A couple of weeks back, a foreign service blogger who hosts a periodic “round-up” of FS blogs put out the call for blog submissions from the community highlighting the five best and worst things about our current posts. I don’t normally participate because I can’t seem to get on-topic posts up in time to be included (case in point). I decided to take a stab at this one anyway since I felt it was particularly useful for those courting Luanda as an option in this shifting and turbulent world economy. Keep in mind if you are with the oil companies, chances are you will be living south of the city in gated communities. You will most likely have a personal driver. It’s likely you will be handsomely compensated. This is an entirely different experience than being here as a first tour FSO.
Regular blog readers know that this past year and a half has been hugely challenging for me. Relatively new marriage, new mom, totally new identity. My circumstances are pretty unique. As such my perspective follows suit.
- The biggest blessing about this post might be the fact that it is rumored to be one of the most difficult ones in the foreign service. After our tour here is up any onward assignment should be a breeze. If you ever catch wind of me complaining, you have my permission to clobber me. Many lessons have been learned and I pray that I carry them with me. I have taken so much for granted in my life that it’s embarrassing.
- Time to develop your hobbies. Always wanted to learn to knit? Do you have visions of yourself as the life of every future campfire, confidently slipping your harmonica from pocket to lips as your awestricken friends delight in your hidden talent? In Luanda you’ve got two years worth of evenings and weekends to hone your craft. I recently finished a cute little cardigan for a friend of the Bushbaby who is leaving post next week. I am starting my very first (extra simple) sweater for myself. And when Snakes isn’t napping underneath the chevron throw I made last month, he’s busy practicing harmonica chords.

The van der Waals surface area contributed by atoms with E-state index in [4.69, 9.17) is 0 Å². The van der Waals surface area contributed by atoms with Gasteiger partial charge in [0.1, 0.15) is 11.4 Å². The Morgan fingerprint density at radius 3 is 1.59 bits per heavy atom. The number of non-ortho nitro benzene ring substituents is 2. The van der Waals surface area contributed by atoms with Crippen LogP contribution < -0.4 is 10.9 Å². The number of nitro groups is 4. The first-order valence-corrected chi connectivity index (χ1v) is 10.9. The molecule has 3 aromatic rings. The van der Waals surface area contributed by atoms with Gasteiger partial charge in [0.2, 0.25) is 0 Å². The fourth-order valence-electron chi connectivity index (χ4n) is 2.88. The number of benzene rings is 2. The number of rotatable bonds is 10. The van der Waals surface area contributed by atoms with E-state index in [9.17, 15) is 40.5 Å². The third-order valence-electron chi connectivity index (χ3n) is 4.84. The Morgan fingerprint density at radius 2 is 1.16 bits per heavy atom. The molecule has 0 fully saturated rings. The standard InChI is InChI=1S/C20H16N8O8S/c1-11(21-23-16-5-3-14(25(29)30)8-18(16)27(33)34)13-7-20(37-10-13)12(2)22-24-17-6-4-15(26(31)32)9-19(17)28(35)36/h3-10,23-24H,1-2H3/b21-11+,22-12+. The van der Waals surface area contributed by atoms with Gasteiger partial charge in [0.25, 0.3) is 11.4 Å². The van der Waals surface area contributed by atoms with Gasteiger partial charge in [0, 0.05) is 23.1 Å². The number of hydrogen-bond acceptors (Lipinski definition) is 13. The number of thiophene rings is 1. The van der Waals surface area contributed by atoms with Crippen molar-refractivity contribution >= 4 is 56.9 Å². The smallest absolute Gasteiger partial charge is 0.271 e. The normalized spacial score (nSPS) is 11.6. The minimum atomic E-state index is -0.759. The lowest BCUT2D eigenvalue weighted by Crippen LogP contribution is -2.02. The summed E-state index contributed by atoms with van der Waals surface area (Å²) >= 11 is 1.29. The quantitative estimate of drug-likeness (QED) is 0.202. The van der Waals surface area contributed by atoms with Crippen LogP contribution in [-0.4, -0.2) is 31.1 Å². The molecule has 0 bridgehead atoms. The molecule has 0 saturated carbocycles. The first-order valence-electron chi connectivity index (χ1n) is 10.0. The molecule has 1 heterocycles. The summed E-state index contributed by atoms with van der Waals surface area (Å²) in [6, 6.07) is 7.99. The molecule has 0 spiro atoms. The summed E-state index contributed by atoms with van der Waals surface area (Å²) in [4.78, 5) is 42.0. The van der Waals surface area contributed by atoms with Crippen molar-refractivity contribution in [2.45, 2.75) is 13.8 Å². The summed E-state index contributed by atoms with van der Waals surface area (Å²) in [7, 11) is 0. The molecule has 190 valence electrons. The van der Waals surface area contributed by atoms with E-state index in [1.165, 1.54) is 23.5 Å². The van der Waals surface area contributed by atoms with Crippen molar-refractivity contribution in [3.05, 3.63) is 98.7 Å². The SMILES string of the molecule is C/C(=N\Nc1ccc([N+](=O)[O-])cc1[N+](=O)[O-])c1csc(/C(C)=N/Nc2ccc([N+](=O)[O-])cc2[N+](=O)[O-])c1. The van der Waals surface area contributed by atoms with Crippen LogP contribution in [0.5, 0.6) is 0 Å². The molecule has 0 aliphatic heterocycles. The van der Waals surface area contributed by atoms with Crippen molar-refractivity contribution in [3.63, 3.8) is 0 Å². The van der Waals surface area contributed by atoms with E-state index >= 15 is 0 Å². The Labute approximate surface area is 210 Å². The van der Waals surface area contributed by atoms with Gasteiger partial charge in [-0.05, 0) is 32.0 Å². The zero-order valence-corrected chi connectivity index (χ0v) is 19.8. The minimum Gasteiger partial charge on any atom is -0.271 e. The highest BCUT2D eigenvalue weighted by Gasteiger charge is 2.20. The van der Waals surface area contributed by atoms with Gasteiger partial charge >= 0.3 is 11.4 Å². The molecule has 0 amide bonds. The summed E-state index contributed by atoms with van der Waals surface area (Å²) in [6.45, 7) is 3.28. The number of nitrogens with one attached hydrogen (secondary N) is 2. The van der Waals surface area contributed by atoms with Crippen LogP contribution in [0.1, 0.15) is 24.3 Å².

- The weather is nice for around 6 months of the year. It’s overcast but temperate. The other six? Unrelentingly hot and humid.
- You can save money. Despite the fact that Luanda is the 2nd most expensive city in the world, you really can save money. Unless, of course, your idea of an irresistibly good time is clubbing til dawn. In which case the cost of living and hardship adjustments to your salary will barely dent your bar bills. With our clubbing days behind us, we’ve been able to squirrel away a decent down payment for a house in DC.
- Good professional experience for Snakes. Also, with few exceptions, mostly every EFM (spouses of FSOs or USAID workers) is able to get pretty interesting and well paid jobs either at the embassy or with the CDC.
- It’s more difficult and expensive than I imagined to travel regionally. There’s no such thing as $70 weekend fare sales. Our recent 2.5 hour flight to Namibia was over a grand for the two of us. Local travel is discouraged by the RSO unless you organize a group of vehicles and the satellite phone. Not always the easiest thing to plan a quick and anonymous weekend getaway. And let’s be honest, if you’re going with half of your beloved colleagues, is it really a getaway?
- Traffic is a HOT MESS. Always pack food, water and a book or magazine every time you leave the house. You will be stuck in traffic, the question is only for how long. I’ve never seen anything like this. The only rule of the road seems to be that there are NO left turns. Whenever I’m out driving I’m overwhelmed with the feeling that I just can’t get there from here. Most of the embassy community is scattered throughout the city and spend hours locked in traffic on their daily commutes. This goes for school aged children as well since the International School is in the southern suburb of Talatona.
- Household help is comparatively expensive. I imagine many of you must be rolling your eyes at that one, especially since I’m not employed outside of our home. But trust me when I say that it is an absolute necessity. This city is filthy dirty and with two big dogs (one very drooly) it doesn’t take long for our house to become an embarrassment. We have a housekeeper who comes 3 times a week, 6 hours a day and it costs us around 600 USD per month.
- Isolation. ad nauseam. You all have heard me blather on plenty about this one. I’ll spare you.
- Boredom. There’s really not much to do besides go to the embassy and walk in circles. I’ve always agreed with that old saying that only boring people are bored. I revisit that theory daily.
We have seven months remaining. I know there will be things I’ll miss. And unfortunately, I know I’ll complain again too soon. But to be perfectly honest with you, I crave the simple freedom to just kick back by a campfire sipping a decent bourbon while the Bushbaby catches a snooze and Snakes plays the blues.